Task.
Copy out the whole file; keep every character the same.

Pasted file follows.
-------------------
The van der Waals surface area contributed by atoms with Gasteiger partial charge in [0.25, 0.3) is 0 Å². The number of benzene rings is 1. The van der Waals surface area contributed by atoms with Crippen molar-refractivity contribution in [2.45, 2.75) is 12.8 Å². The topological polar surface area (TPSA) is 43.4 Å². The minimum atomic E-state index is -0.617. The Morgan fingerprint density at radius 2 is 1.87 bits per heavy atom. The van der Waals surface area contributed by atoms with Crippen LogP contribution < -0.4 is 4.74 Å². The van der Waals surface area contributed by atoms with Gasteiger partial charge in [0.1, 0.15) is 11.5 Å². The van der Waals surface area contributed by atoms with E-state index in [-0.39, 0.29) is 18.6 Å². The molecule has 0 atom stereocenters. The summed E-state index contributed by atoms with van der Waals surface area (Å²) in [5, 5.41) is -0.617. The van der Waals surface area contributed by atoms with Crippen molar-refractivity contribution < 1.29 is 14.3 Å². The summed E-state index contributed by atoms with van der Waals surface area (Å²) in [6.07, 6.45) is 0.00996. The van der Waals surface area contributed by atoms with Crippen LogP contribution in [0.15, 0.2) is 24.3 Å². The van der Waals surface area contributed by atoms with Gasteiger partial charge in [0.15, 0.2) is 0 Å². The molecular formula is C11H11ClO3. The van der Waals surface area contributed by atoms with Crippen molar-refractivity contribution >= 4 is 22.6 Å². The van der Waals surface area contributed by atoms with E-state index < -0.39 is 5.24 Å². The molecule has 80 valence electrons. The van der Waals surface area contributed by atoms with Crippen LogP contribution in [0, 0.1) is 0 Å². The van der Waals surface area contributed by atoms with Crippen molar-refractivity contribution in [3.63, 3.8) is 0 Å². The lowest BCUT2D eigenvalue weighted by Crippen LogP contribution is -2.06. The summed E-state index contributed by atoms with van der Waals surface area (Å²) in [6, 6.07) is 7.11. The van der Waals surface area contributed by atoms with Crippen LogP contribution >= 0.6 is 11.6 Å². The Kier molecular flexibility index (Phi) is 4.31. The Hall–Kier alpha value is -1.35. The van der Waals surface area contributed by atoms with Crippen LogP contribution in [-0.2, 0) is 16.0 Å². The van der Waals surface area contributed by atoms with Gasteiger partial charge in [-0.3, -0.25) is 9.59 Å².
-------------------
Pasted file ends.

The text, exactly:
The van der Waals surface area contributed by atoms with Gasteiger partial charge in [0.25, 0.3) is 0 Å². The number of benzene rings is 1. The van der Waals surface area contributed by atoms with Crippen molar-refractivity contribution in [2.45, 2.75) is 12.8 Å². The topological polar surface area (TPSA) is 43.4 Å². The minimum atomic E-state index is -0.617. The Morgan fingerprint density at radius 2 is 1.87 bits per heavy atom. The van der Waals surface area contributed by atoms with Crippen LogP contribution < -0.4 is 4.74 Å². The van der Waals surface area contributed by atoms with Gasteiger partial charge in [0.1, 0.15) is 11.5 Å². The van der Waals surface area contributed by atoms with E-state index in [-0.39, 0.29) is 18.6 Å². The molecule has 0 atom stereocenters. The summed E-state index contributed by atoms with van der Waals surface area (Å²) in [5, 5.41) is -0.617. The van der Waals surface area contributed by atoms with Crippen molar-refractivity contribution < 1.29 is 14.3 Å². The summed E-state index contributed by atoms with van der Waals surface area (Å²) in [6.07, 6.45) is 0.00996. The van der Waals surface area contributed by atoms with Crippen LogP contribution in [0.15, 0.2) is 24.3 Å². The van der Waals surface area contributed by atoms with Gasteiger partial charge in [0.15, 0.2) is 0 Å². The molecular formula is C11H11ClO3. The van der Waals surface area contributed by atoms with Crippen molar-refractivity contribution >= 4 is 22.6 Å². The van der Waals surface area contributed by atoms with E-state index < -0.39 is 5.24 Å². The molecule has 80 valence electrons. The van der Waals surface area contributed by atoms with Crippen LogP contribution in [0, 0.1) is 0 Å². The van der Waals surface area contributed by atoms with Crippen molar-refractivity contribution in [3.63, 3.8) is 0 Å². The lowest BCUT2D eigenvalue weighted by Crippen LogP contribution is -2.06. The summed E-state index contributed by atoms with van der Waals surface area (Å²) in [6, 6.07) is 7.11. The van der Waals surface area contributed by atoms with Crippen LogP contribution >= 0.6 is 11.6 Å². The Kier molecular flexibility index (Phi) is 4.31. The Hall–Kier alpha value is -1.35. The van der Waals surface area contributed by atoms with Crippen LogP contribution in [-0.2, 0) is 16.0 Å². The van der Waals surface area contributed by atoms with Gasteiger partial charge in [-0.3, -0.25) is 9.59 Å².